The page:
Whatever your view about local teachers taking strike action, we can all agree on one thing. School funding should get to the classroom and pointless bureaucracy piled on teachers for decades must be cut.
In Bury St Edmunds, Thurston and Stowmarket the transition from three tier to two tier is proceeding, so that we get in step with the rest of the county. It will take a little time for this to feed through into higher pupil attainment.
Parents say to me increasingly that they want higher standards in Suffolk. In 2013, 84% of children in Suffolk primary schools made the progress expected of them in reading (the national average is 88%), 89% achieved progress in writing (national average 92%) and 81% achieved progress in maths (national average 88%).
In Suffolk secondary schools just under 55% of pupils achieved five or more GCSEs graded A* to C, including in English and maths, which compares with just over 60% across the rest of England. When it comes to A-levels, Suffolk is closer to the national average: 12.1% of students in England achieved A-levels at grades AAB or higher; in Suffolk 11.8% of students did the same.
But Suffolk’s students will not just be competing with those across the rest of the country. We live in a globalised trading environment, an interdependent world in which many emerging economies are after our jobs and trade.
I looked up the OECD report this week that places the UK’s maths attainment on the same level as the Czech Republic, Latvia and Portugal but significantly behind countries like Estonia, Poland and Vietnam.
In the Chinese cities of Shanghai, Hong Kong and Macao, between 24% and 55% of students could be considered ‘top-performers’ in maths. In the UK, this figure was just 11.8%. Reading scores in Singapore, South Korea, and Taiwan, are much higher than ours. Liz Truss, pictured, neighbouring MP and Schools Minister, says that shows why we must embrace some teaching ideas from abroad. I think she’s right.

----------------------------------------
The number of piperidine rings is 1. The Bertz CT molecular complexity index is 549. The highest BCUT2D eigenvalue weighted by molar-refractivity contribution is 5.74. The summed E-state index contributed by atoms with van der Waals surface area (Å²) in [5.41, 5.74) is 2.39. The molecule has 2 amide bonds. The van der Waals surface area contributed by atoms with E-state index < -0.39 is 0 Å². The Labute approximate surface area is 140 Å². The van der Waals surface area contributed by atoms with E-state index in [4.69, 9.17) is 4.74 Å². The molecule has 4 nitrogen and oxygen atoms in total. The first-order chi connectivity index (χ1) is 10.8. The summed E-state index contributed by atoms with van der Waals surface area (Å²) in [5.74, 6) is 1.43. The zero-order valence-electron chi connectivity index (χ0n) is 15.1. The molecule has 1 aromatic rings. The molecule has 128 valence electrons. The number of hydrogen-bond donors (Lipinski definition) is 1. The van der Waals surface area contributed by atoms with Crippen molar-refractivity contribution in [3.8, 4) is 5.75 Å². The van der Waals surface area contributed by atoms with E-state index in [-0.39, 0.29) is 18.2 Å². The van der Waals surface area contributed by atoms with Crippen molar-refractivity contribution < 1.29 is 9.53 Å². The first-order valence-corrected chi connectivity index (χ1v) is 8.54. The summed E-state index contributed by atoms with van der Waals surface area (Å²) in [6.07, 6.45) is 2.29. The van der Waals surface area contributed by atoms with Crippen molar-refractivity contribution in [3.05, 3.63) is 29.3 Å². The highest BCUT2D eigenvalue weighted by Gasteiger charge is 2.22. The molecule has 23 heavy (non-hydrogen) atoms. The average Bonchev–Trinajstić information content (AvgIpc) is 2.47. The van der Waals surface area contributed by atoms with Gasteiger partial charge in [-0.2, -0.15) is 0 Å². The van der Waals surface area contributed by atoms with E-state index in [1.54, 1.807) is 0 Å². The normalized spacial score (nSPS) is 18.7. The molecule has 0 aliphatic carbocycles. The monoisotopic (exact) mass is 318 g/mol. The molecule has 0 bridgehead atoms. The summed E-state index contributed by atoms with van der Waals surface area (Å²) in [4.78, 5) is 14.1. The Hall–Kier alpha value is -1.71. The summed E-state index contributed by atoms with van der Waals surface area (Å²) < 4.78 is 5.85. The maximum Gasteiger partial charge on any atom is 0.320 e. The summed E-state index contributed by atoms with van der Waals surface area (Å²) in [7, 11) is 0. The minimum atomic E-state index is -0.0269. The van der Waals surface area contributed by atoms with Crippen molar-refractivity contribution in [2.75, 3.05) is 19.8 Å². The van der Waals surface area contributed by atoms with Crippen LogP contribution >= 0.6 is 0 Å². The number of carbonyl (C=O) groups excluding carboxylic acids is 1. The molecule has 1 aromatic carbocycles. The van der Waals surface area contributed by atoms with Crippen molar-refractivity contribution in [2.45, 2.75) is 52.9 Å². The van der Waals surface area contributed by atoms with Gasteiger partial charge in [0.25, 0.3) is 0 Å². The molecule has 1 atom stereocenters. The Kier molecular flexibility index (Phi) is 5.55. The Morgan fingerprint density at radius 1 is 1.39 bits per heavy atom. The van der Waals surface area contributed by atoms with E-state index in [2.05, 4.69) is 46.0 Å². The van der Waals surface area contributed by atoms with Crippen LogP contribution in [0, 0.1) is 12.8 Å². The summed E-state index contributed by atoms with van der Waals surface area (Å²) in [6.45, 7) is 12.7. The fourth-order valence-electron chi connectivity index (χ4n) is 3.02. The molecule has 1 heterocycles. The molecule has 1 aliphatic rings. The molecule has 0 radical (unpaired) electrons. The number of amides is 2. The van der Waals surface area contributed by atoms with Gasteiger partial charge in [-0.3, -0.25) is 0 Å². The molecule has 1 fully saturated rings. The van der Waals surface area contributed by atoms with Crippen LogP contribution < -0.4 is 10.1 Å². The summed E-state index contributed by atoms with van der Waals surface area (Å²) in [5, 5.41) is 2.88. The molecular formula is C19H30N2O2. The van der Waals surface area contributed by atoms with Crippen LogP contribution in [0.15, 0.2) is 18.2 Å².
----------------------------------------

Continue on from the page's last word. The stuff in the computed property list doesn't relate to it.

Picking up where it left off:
There is already change afoot. Suffolk parents ask me whether current reforms to schools – like Aacademy-status and free schools – are going to raise Suffolk school standards.
Of the 25,742 schools in England, only 174 are free schools and 3,980 are academies. So they are well in the minority at present.
That said, I have not had one free school application in my constituency, though there is an Academy Trust in Bury of one upper, two middle schools, and two primary schools. They are the only academies across the Bury–Thurston–Stowmarket area, and they went academy initially to preserve their three-tier structure, though now the talk is of an ‘all through school’ concept.
The question many parents still ask me is whether, if they send their child to a four-11 primary and start at an 11-18 secondary school in the town, can they apply to get into the Academy Trust’s County Upper?
The failure to get a clear answer to this (and related practical questions) has led me to meet with Michael Gove at the Department of Education. He has put me in touch with the new Regional Schools Commissioner for the East of England, Tim Coulson, and I will meet him in Bury St Edmunds this month to sort out how our two-tier schools can better interact with the Academy Trust for the benefit of parents.
A great state education, free at the point of use, is critical to our country’s economic future in the 21st century. It is one of the most pressing social challenges facing us in our part of Suffolk. On that we can all surely agree.